The Masters in Branding Program at The School of Visual Arts is a one-year graduate degree program that examines the relationship between design and strategy, and the power of design thinking as a way to combine creative skills with the problem-solving and decision-making processes of design and business.
Students graduating from this program will be able to take advantage of new market opportunities, and to deliver innovative, successful and sustainable project outcomes in the worlds of design, advertising, marketing and business.
The required coursework for this degree program is organized into five progressive segments: culture, behavior, business, commerce and creative. Each discipline will work both independently and cohesively with the others, but rigorous attention will be paid to each field to determine and define the modern practice of branding.
The Masters in Branding Program at The School of Visual Arts is currently accepting application for the class of 2016.
Visit sva.edu to learn more and apply.
You’d think choosing a favorite design studio of the year would be a challenge but honestly it wasn’t. In my mind there was one studio that stood above the rest, who with every project released fascinating, exhilarating, envy-inducing work again and again. For me the obvious choice was Mexico based Anagrama.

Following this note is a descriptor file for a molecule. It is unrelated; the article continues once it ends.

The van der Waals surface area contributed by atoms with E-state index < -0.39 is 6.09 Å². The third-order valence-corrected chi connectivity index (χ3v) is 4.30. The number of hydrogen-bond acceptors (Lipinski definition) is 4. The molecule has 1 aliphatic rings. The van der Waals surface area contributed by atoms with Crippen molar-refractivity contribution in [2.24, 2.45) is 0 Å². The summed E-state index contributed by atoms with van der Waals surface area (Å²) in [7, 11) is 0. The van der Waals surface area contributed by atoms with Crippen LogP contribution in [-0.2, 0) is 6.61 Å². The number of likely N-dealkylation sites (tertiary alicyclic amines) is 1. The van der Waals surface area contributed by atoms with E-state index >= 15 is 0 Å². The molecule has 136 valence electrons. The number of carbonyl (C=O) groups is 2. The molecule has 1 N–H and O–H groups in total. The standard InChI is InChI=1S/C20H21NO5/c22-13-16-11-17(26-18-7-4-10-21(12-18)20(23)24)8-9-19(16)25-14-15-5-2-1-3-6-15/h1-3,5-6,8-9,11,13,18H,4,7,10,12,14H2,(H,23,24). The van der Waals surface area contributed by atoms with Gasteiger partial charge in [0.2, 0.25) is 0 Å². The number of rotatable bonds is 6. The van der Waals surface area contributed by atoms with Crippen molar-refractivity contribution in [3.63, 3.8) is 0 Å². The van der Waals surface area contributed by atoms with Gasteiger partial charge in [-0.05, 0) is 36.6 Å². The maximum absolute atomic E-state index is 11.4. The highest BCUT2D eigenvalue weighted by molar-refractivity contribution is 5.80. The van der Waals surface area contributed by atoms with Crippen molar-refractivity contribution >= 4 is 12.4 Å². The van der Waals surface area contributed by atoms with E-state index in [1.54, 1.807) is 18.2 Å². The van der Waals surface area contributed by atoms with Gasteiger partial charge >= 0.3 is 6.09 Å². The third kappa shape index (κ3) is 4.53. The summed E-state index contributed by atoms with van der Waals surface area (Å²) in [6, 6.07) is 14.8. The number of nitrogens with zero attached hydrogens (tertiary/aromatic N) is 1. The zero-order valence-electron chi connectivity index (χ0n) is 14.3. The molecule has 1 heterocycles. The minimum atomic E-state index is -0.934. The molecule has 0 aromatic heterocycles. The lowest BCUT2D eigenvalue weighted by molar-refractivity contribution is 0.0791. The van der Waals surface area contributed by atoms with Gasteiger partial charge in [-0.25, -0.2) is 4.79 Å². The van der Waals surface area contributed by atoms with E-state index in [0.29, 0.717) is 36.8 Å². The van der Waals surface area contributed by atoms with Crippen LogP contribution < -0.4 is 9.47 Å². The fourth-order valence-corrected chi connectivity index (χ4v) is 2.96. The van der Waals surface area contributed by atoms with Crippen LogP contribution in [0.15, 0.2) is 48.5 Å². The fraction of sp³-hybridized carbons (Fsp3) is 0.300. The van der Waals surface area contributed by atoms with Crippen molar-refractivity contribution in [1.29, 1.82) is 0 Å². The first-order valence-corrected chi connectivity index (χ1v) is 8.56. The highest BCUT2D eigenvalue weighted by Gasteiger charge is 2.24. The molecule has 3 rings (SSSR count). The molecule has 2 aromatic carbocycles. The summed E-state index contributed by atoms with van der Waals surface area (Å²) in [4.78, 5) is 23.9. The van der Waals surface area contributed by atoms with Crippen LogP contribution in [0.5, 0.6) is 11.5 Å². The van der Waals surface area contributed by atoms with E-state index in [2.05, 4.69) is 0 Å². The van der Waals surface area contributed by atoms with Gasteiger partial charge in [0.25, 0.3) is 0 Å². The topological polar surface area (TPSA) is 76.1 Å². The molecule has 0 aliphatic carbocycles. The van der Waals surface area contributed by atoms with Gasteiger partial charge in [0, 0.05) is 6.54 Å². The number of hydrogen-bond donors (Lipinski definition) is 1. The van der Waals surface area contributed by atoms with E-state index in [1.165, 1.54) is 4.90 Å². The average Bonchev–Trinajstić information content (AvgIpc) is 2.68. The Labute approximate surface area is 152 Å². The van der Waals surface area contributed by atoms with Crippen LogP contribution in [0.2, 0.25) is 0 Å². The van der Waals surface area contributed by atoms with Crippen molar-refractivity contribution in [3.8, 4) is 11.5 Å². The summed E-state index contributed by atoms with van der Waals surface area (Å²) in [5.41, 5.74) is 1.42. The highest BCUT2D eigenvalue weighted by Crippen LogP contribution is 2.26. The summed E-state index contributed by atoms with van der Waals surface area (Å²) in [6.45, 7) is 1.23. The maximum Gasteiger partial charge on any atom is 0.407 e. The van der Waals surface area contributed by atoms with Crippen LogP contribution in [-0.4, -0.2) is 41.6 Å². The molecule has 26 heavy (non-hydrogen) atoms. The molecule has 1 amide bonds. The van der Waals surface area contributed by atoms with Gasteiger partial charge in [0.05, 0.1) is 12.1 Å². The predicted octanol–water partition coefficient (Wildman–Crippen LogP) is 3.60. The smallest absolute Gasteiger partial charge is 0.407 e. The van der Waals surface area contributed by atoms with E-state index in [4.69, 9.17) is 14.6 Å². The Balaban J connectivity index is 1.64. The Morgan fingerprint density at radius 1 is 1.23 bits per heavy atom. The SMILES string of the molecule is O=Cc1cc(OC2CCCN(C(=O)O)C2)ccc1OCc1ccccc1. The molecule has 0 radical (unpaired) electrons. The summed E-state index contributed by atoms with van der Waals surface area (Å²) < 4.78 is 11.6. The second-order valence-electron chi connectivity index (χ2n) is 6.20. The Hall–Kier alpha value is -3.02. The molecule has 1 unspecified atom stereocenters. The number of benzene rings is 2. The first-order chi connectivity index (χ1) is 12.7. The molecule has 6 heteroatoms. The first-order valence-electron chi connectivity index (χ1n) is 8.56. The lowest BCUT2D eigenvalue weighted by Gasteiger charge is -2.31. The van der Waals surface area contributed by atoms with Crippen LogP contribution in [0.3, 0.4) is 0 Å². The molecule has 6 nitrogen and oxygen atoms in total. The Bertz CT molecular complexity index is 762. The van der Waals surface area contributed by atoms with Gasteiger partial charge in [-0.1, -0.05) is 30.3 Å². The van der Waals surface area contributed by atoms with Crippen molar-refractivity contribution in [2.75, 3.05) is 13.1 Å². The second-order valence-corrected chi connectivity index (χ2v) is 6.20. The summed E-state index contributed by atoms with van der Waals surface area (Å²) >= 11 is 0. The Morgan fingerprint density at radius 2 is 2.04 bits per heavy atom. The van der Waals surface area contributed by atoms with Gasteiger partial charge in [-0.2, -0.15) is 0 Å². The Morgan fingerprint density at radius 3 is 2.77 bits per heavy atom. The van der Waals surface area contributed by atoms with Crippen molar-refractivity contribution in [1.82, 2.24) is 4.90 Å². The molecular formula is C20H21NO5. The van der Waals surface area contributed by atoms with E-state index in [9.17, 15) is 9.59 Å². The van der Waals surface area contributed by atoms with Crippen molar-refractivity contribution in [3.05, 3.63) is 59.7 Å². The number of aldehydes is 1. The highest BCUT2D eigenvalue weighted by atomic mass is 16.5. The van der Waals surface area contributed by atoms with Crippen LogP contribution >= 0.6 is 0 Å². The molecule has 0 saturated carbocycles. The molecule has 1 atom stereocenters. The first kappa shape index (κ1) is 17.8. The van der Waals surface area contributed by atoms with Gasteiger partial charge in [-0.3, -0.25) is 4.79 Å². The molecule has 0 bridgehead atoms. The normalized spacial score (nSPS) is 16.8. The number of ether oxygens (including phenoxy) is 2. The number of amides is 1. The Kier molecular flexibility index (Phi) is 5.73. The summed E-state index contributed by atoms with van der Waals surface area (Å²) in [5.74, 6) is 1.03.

In the last year they’ve finished 37 projects (that I can see on their site) and each is of such a high caliber that it’s nearly impossible to pick favorites (but I will). You have projects like their work for Very, a real estate brand that feels like pure luxury. It’s minimally branded with a custom serif logo that’s quite beautifully paired with a shiny copper and lots of black. Or take a look at their work for Vivana, a super foods brand that they created packaging for. Yet again they took a (super) minimal approach that features the ingredients front and center on white which communicates clearly the purity and naturalness of what’s inside.
A recent favorite is the work they did for a Mexican beer company Cervecería de Colima. The type for each of the bottles gives each it’s own unique vibe, but the muted color palette for the labels ties the brand together. Literally topping off each bottle is a vibrant bottle cap that comes in stunning shades of turquoise, magenta, and yellow. Their restraint with color is found in many of their projects though I feel that this one is done superbly.
I’m excited to see what the next year hold’s for the team at Anagrama. The work they’re doing inspire me to push further and to experiment with branding in design, showing me that I should push my team and the teams I work with to try new and exciting things. If the world had more studios like Anagrama our lives would be filled with so many more beautiful things and places.